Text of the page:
Harrisburg, Pennsylvania — As the number of Lyme disease cases in the state and across the country continues to rise, officials from the Departments of Health (DOH), Education (PDE), and Conservation and Natural Resources (DCNR) today encouraged Pennsylvanians to enter the 2022 Lyme Art Contest to promote awareness of the prevalence of ticks and the types of diseases they carry.
“Ticks that cause Lyme disease are found in every county and every green space, even in cities, which is why it’s so important to know the right steps to take to avoid getting bitten,” said said Acting Health Secretary Keara Klinepeter. “Through this art contest, we will be able to educate students and their parents about where ticks live and how to avoid getting bitten, furthering our commitment to promoting healthy behaviors and preventing disease. This initiative serves as a constant reminder to check yourself, your pets and your family for ticks after spending time outdoors.
The art competition is open to children in grades one through six. Entries must be received by 5:00 p.m., Friday, March 11, 2022. Contest materials are available on the Department of Health website.
The Lyme Art Contest was created in 2019 to educate children, scout troops, community youth programs and their peers about where ticks are found and how to avoid encountering ticks in their habitat . This year’s finalists will be notified by mail and will be invited to an awards ceremony in May 2022.
“Ticks are prevalent almost everywhere in the Commonwealth, even in your own backyard, and it’s important that Pennsylvanians remain vigilant when enjoying outdoor recreation,” said Education Secretary Dr. Noah Ortega. “The Lyme Art Contest is a great way to educate teachers and students and use the arts to educate their communities.”
In Pennsylvania, up to 10,000 cases of Lyme disease are reported annually, and more likely go unreported. Most cases of Lyme disease can be successfully treated with a short course of antibiotics. However, if the infection is left untreated, it can spread to the joints, heart, and nervous system.
Ticks are usually found in shrubs, weeds, fallen leaves and tall grass, but can be found anywhere there is grass. It is therefore important to take the appropriate measures to reduce the risk of being bitten. Outside, cover exposed skin, wear light colors to help detect ticks, and use insect repellent with 20% or more DEET. Use permethrin spray on shoes, clothing, and gear before spending time outdoors. After going outside, carefully examine yourself, your children and your pets for ticks and remove any that are attached. Then take a shower to help remove any ticks you may have missed. You can also throw your clothes in the dryer using high heat to help kill any remaining ticks.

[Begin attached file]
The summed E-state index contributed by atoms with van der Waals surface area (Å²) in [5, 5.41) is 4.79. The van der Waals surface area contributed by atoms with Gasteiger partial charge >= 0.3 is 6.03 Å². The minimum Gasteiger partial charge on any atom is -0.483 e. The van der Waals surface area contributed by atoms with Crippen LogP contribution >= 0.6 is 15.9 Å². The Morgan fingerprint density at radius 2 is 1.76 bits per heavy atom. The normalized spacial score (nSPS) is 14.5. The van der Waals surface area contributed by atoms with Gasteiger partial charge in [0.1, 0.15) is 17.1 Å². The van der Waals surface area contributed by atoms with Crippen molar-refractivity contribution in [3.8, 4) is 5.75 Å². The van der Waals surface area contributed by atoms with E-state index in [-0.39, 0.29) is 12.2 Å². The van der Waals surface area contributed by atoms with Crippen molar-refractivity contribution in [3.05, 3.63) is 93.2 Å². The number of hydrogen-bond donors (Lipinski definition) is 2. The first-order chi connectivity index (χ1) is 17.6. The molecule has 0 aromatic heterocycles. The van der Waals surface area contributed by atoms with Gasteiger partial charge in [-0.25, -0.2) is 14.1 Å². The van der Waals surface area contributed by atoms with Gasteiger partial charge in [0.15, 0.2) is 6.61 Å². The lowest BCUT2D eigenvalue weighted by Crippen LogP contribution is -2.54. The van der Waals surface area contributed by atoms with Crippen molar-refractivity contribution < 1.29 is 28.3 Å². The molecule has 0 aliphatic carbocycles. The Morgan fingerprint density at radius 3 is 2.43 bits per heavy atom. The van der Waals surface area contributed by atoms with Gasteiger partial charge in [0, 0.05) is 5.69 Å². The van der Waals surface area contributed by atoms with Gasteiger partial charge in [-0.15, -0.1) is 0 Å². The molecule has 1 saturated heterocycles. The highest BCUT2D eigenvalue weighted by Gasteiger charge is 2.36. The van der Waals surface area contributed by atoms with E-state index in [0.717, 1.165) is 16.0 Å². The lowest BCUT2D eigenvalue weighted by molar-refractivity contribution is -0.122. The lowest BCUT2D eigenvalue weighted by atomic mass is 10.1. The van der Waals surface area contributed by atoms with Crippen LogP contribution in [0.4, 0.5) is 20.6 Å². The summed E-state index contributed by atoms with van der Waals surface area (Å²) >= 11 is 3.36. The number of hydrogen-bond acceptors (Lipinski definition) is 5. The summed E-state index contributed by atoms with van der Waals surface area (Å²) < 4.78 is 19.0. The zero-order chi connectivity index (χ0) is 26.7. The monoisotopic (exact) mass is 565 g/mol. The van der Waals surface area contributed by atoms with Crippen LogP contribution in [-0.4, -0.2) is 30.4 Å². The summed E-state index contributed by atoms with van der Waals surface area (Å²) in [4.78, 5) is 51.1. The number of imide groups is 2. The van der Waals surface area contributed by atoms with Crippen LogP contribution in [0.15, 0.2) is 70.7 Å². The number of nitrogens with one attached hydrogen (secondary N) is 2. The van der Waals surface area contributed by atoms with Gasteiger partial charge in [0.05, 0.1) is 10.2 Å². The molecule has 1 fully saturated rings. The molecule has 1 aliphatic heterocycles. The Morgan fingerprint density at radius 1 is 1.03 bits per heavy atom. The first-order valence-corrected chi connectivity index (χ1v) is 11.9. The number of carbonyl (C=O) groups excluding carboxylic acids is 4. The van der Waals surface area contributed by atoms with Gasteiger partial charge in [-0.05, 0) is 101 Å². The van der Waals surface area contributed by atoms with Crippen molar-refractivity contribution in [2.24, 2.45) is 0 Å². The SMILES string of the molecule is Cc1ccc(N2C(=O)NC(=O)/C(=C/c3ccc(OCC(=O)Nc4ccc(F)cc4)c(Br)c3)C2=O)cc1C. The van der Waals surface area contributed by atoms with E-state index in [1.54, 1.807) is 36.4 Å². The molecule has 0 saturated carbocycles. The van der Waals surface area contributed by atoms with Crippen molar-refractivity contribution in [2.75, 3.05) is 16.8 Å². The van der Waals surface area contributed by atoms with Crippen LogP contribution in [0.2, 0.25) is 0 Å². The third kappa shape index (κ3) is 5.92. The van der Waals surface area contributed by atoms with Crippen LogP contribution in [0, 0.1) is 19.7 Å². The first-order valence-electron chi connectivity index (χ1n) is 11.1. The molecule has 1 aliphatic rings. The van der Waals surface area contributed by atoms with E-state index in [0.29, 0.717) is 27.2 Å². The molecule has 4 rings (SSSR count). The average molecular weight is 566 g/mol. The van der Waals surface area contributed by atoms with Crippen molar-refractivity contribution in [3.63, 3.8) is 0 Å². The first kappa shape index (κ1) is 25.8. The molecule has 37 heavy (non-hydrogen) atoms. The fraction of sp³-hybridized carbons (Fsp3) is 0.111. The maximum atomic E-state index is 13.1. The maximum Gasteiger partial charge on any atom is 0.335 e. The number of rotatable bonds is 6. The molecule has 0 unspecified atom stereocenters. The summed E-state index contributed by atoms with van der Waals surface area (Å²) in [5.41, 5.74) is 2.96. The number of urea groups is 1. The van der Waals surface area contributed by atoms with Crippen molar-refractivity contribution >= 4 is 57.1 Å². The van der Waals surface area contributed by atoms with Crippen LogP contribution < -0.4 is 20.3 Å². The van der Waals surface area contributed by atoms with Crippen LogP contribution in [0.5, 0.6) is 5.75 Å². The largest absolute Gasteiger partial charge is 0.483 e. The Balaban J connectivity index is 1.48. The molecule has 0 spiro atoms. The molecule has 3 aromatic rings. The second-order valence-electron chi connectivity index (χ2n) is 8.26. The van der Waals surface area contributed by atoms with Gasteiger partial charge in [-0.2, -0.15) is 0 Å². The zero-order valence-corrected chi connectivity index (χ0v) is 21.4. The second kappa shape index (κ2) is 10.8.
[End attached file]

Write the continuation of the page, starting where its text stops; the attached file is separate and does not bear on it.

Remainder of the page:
The DOH, PDE and DCNR encourage Pennsylvanians to be safe when enjoying the outdoors and want to remind people of the benefits of recreating outdoors despite the risk of tick-borne illnesses. These benefits include:
- Improve cardiovascular health;
- Strengthen muscles and bones;
- Reduce the risk of suffering from chronic diseases;
- Reduce stress levels and improve mental health; and
- Become more socially connected.
“Raising awareness of ticks, Lyme disease and other tick-borne illnesses through this competition is a creative way to help solve a major public health problem,” said DCNR Secretary , Cindy Adams Dunn. “Ticks are prevalent on public lands, such as DCNR-run state parks and forests, but they can also be found in places people visit frequently, including areas where children play. We are grateful for the partnership within our state agencies to help reinforce this important message.
For more information on Lyme disease, visit the Department of Health website or follow the Department of Health on Facebook and Twitter.
MEDIA CONTACTS: Mark O’Neill, DOH
Kendall Alexander, POE
Wesley Robinson, DCNR
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